As someone who is new in a position, you don't know your team well enough yet to know whether they have this perception or not. I'm not sure whether they've done anything that makes you feel this way, or if it's simply worry on your part that you could have done something wrong.
For yourself and those around you, the best thing that you can do is to stop worrying. Showing concern and respect for those around you is a good thing. You have to be careful that you don't overdo it. Without direct evidence to suggest otherwise, don't assume that you have.
If you have a mentor or someone on your team with whom you have built a relationship, you can discuss this with them. Let them know that you worry that your concern about your boss might have sounded inappropriate or as though you were trying to gain favor. Your trusted team member can give you some insight into how the team operates, whether you did inadvertently cross a line that made someone think you were trying to gain favor, and what you can do about it.
If you don't have a mentor like this, this is a topic that you can address with your manager. You'll have to do this very carefully, and in person. You could approach it as a general discussion of your communication style and that of the team. You can discuss that you feel like your communication style might be misinterpreted as trying to gain favor, and what you might be able to do to improve your communication style so that you don't sound like this. Part of your manager's job is to help you be the best you can at your job, which includes helping you understand how others see you and helping you improve in areas like communication so that you can be more effective in your job.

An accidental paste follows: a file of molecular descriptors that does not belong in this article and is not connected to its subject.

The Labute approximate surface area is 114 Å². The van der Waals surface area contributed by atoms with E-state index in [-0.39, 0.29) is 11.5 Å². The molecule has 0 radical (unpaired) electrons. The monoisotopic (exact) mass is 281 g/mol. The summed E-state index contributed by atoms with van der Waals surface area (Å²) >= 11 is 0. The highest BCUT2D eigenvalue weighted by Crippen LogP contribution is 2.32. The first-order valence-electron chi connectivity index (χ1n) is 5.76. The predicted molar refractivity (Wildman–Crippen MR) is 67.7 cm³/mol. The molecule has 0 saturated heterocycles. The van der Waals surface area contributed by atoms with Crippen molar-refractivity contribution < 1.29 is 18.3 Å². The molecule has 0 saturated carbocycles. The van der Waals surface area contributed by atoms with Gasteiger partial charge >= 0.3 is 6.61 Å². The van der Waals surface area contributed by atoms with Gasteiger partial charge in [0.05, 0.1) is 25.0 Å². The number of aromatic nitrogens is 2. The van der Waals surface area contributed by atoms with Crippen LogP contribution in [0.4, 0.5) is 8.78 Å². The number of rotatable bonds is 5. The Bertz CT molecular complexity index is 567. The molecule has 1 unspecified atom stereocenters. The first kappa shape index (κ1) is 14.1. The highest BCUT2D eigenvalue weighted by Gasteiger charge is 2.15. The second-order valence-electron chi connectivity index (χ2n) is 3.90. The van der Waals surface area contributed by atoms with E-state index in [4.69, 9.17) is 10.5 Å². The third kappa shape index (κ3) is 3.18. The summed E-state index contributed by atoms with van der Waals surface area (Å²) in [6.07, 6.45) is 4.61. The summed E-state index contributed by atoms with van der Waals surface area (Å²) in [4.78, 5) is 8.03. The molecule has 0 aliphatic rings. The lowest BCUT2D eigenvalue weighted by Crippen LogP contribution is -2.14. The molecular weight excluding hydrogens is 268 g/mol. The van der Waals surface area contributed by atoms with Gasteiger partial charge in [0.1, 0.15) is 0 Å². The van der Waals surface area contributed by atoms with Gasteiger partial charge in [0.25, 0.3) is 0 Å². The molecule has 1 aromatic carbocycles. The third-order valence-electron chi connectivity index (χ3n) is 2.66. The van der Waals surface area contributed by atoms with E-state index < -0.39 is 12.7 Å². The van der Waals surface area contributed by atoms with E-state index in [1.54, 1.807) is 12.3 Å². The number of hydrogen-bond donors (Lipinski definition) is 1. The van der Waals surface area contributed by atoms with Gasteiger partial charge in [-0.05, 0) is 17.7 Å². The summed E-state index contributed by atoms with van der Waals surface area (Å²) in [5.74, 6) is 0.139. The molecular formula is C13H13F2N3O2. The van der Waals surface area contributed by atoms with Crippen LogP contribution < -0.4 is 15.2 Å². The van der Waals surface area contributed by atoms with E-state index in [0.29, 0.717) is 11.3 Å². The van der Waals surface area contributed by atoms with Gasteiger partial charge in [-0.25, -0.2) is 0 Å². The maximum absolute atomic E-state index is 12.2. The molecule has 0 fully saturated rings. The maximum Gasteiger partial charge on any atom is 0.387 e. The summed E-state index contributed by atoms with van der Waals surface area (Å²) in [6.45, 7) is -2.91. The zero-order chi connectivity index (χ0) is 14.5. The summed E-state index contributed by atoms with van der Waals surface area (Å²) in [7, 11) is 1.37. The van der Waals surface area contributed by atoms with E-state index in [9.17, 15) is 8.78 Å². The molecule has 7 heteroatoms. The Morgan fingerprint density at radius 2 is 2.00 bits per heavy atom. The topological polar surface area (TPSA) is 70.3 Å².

(Edited to remove the below text, since I misinterpreted a comment from the original poster.)
You say in the comments that he directly told you that this perception exists. It might be that someone has said something to him. It might be that he is uncomfortable discussing his health with you, and this is how he is framing the feedback to you. It doesn't really matter which is the case.
You should not discuss his health issues, either with him or with anyone else. When you have a meeting with him, you can offer a general, "how are you doing?" which is an innocuous greeting. Your manager can choose how much, or how little, he shares with you based. Don't ask others how he is doing, since you don't know if others have this perception. Continue to be friendly and open, just avoid topics that he (and possibly your co-workers) do not want to discuss.
The most important thing to do is to respect his wishes. If he does not want to discuss his health, that is his choice to make. Don't take this personally. Major health issues are difficult enough without having to explain the health issues to people all the time. You can be friendly and open without broaching this topic.